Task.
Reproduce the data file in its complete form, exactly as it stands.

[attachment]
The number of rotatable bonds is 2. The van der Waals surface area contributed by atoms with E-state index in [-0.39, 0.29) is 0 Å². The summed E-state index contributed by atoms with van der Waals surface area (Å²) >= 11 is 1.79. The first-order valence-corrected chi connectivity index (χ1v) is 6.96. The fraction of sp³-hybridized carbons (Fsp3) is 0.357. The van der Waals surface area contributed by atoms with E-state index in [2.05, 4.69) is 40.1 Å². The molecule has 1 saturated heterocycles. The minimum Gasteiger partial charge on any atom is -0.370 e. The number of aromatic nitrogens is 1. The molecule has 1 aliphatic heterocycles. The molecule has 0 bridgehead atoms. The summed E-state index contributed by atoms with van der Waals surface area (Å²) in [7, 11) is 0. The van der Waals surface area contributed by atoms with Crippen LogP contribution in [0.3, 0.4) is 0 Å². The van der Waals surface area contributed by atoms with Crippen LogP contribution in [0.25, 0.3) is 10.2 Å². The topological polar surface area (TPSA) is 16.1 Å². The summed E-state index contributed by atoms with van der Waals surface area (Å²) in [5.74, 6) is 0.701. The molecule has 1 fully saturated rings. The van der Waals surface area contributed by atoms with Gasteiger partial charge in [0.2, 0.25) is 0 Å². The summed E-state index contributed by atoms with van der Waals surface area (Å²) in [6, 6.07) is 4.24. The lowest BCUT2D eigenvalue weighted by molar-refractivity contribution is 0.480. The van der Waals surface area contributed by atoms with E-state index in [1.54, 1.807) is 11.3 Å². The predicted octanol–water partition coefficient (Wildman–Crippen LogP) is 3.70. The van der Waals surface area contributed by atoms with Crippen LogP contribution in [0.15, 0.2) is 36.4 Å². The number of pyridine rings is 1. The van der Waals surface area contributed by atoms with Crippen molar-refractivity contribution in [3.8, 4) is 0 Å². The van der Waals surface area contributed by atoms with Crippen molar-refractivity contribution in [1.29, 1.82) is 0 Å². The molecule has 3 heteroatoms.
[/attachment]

The number of rotatable bonds is 2. The van der Waals surface area contributed by atoms with E-state index in [-0.39, 0.29) is 0 Å². The summed E-state index contributed by atoms with van der Waals surface area (Å²) >= 11 is 1.79. The first-order valence-corrected chi connectivity index (χ1v) is 6.96. The fraction of sp³-hybridized carbons (Fsp3) is 0.357. The van der Waals surface area contributed by atoms with E-state index in [2.05, 4.69) is 40.1 Å². The molecule has 1 saturated heterocycles. The minimum Gasteiger partial charge on any atom is -0.370 e. The number of aromatic nitrogens is 1. The molecule has 1 aliphatic heterocycles. The molecule has 0 bridgehead atoms. The summed E-state index contributed by atoms with van der Waals surface area (Å²) in [7, 11) is 0. The van der Waals surface area contributed by atoms with Crippen LogP contribution in [0.3, 0.4) is 0 Å². The van der Waals surface area contributed by atoms with Crippen LogP contribution in [0.25, 0.3) is 10.2 Å². The topological polar surface area (TPSA) is 16.1 Å². The summed E-state index contributed by atoms with van der Waals surface area (Å²) in [5.74, 6) is 0.701. The molecule has 1 fully saturated rings. The van der Waals surface area contributed by atoms with Gasteiger partial charge in [0.2, 0.25) is 0 Å². The summed E-state index contributed by atoms with van der Waals surface area (Å²) in [6, 6.07) is 4.24. The lowest BCUT2D eigenvalue weighted by molar-refractivity contribution is 0.480. The van der Waals surface area contributed by atoms with E-state index in [1.54, 1.807) is 11.3 Å². The predicted octanol–water partition coefficient (Wildman–Crippen LogP) is 3.70. The van der Waals surface area contributed by atoms with Crippen LogP contribution in [0.15, 0.2) is 36.4 Å². The number of pyridine rings is 1. The van der Waals surface area contributed by atoms with Crippen molar-refractivity contribution in [3.8, 4) is 0 Å². The van der Waals surface area contributed by atoms with Crippen molar-refractivity contribution in [1.29, 1.82) is 0 Å². The molecule has 3 heteroatoms.